Five NC Stte physics professors designed the reactor. Here, in the reactor control room (left to right front row) are Clifford K. Beck and Arthur C. Menius, Jr. Standing is Newton Underwood, three unidentified students, Arthur Waltner and Raymond L. Murray.

Five NC State physics professors designed the reactor. Here, in the reactor control room, (left to right front row) are Clifford K. Beck and Arthur C. Menius, Jr. Standing is Newton Underwood, three unidentified students, Arthur Waltner and Raymond L. Murray.

The Committee focused on several hazards, including a surge in the chain reaction called a reactor “runaway,” a catastrophic release of radioactive material from fire, sabotage, or an earthquake, and hazards from routine operation that might result from leaks or inadvertent exposures. The Committee asked NC State to address these concerns in a “hazards summary report.”

To meet the Committee’s desire for inherent safety, NC State proposed a “water boiler” reactor, which was believed to have “student-proof” safety margin given its strongly “negative coefficient” of reactivity that limited greatly the possibility of a runaway. NC State also developed interlocks and an extremely dense concrete shielding to discouraged sabotage.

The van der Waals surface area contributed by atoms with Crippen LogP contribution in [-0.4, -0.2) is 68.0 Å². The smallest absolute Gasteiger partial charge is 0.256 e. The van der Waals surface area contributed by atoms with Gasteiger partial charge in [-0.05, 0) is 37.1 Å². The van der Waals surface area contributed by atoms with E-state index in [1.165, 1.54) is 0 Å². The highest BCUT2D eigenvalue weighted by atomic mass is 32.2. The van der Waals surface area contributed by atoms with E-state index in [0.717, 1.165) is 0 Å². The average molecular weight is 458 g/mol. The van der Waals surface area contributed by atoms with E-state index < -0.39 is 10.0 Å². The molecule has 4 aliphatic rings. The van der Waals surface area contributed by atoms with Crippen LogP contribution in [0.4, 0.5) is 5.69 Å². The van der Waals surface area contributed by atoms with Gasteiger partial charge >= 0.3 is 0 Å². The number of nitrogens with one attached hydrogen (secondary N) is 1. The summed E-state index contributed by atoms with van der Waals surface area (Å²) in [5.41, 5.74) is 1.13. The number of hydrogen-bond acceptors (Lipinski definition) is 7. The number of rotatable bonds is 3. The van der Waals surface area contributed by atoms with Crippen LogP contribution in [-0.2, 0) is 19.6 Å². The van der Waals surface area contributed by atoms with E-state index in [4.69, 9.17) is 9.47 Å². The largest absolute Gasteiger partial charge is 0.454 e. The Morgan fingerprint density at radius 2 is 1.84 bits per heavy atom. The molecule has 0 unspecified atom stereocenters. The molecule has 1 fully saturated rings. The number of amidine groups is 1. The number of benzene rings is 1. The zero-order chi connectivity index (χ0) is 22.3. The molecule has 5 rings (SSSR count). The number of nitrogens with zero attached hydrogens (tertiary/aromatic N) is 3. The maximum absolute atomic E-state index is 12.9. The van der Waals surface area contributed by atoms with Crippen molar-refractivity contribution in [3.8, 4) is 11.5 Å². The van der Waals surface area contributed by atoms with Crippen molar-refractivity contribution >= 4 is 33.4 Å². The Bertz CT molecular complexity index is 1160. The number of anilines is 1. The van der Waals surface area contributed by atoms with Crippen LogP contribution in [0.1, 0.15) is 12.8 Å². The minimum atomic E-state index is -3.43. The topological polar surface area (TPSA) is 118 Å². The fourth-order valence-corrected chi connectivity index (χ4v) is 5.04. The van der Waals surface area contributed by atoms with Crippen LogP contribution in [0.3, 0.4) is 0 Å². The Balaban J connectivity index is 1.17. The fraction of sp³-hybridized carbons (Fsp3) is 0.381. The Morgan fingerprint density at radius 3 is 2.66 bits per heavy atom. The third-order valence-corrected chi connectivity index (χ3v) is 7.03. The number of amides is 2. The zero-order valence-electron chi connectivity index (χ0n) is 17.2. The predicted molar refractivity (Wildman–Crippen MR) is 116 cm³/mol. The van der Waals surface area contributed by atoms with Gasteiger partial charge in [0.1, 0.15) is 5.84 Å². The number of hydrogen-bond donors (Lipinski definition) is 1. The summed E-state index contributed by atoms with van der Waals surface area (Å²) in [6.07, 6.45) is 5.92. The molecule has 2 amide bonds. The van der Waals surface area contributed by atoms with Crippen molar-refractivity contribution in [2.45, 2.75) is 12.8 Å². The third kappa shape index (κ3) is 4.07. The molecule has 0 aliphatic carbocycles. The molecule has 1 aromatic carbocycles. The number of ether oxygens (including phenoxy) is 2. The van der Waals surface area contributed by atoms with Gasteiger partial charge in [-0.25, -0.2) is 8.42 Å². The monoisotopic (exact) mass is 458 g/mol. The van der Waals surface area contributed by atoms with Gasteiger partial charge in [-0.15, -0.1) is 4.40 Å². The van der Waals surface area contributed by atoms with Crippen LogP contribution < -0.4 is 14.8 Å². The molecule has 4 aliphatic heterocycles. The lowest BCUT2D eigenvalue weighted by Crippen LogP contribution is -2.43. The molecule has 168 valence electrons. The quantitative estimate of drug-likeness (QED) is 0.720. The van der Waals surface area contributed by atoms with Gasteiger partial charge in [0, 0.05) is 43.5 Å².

In order for NC State to commit the funds to such a long-term project, it needed an early approval. This created a dilemma since the college did not yet have a detailed, complete design.  The AEC used a two-step conditional approval that was similar to its later construction permit/operating license process. In step one, construction did not begin until NC State addressed the most important design safety issues. When it did, the AEC agreed by contract to supply enriched fuel. The fuel was not delivered, however, until NC State resolved all outstanding safety questions and a final inspection took place. With that, the first civilian reactor in history went critical in September 1953.

The AEC approach to safety at NC State foreshadowed many later regulatory practices. As important as the 1954 Atomic Energy Act is to current regulatory practice, it is interesting to see that many of the critical elements have even deeper roots back toward the beginning of the atomic era.